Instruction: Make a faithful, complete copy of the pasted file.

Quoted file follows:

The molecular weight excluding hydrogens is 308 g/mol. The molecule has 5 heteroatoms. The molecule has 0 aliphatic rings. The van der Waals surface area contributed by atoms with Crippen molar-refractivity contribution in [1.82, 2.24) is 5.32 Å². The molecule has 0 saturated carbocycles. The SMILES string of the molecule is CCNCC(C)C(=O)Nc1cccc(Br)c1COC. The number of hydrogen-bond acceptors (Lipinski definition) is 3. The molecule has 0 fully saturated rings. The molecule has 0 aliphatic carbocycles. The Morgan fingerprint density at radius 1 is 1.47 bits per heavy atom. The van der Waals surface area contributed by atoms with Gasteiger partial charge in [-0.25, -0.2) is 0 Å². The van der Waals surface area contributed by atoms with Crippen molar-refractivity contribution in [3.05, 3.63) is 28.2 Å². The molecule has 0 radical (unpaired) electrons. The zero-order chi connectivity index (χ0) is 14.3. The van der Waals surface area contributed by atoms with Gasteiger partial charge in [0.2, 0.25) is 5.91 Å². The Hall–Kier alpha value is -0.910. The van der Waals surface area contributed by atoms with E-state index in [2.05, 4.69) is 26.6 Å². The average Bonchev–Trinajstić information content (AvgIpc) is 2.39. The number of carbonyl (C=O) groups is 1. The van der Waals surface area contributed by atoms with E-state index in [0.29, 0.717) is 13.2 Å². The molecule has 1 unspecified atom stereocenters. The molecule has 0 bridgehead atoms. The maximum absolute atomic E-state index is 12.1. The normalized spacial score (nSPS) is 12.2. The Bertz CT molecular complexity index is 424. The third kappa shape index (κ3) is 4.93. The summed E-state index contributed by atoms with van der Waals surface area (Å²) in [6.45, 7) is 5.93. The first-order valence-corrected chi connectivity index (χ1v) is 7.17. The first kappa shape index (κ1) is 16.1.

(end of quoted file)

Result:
The molecular weight excluding hydrogens is 308 g/mol. The molecule has 5 heteroatoms. The molecule has 0 aliphatic rings. The van der Waals surface area contributed by atoms with Crippen molar-refractivity contribution in [1.82, 2.24) is 5.32 Å². The molecule has 0 saturated carbocycles. The SMILES string of the molecule is CCNCC(C)C(=O)Nc1cccc(Br)c1COC. The number of hydrogen-bond acceptors (Lipinski definition) is 3. The molecule has 0 fully saturated rings. The molecule has 0 aliphatic carbocycles. The Morgan fingerprint density at radius 1 is 1.47 bits per heavy atom. The van der Waals surface area contributed by atoms with Gasteiger partial charge in [-0.25, -0.2) is 0 Å². The van der Waals surface area contributed by atoms with Crippen molar-refractivity contribution in [3.05, 3.63) is 28.2 Å². The molecule has 0 radical (unpaired) electrons. The zero-order chi connectivity index (χ0) is 14.3. The van der Waals surface area contributed by atoms with Gasteiger partial charge in [0.2, 0.25) is 5.91 Å². The Hall–Kier alpha value is -0.910. The van der Waals surface area contributed by atoms with E-state index in [2.05, 4.69) is 26.6 Å². The average Bonchev–Trinajstić information content (AvgIpc) is 2.39. The number of carbonyl (C=O) groups is 1. The van der Waals surface area contributed by atoms with E-state index in [0.29, 0.717) is 13.2 Å². The molecule has 1 unspecified atom stereocenters. The molecule has 0 bridgehead atoms. The maximum absolute atomic E-state index is 12.1. The normalized spacial score (nSPS) is 12.2. The Bertz CT molecular complexity index is 424. The third kappa shape index (κ3) is 4.93. The summed E-state index contributed by atoms with van der Waals surface area (Å²) in [6.45, 7) is 5.93. The first-order valence-corrected chi connectivity index (χ1v) is 7.17. The first kappa shape index (κ1) is 16.1.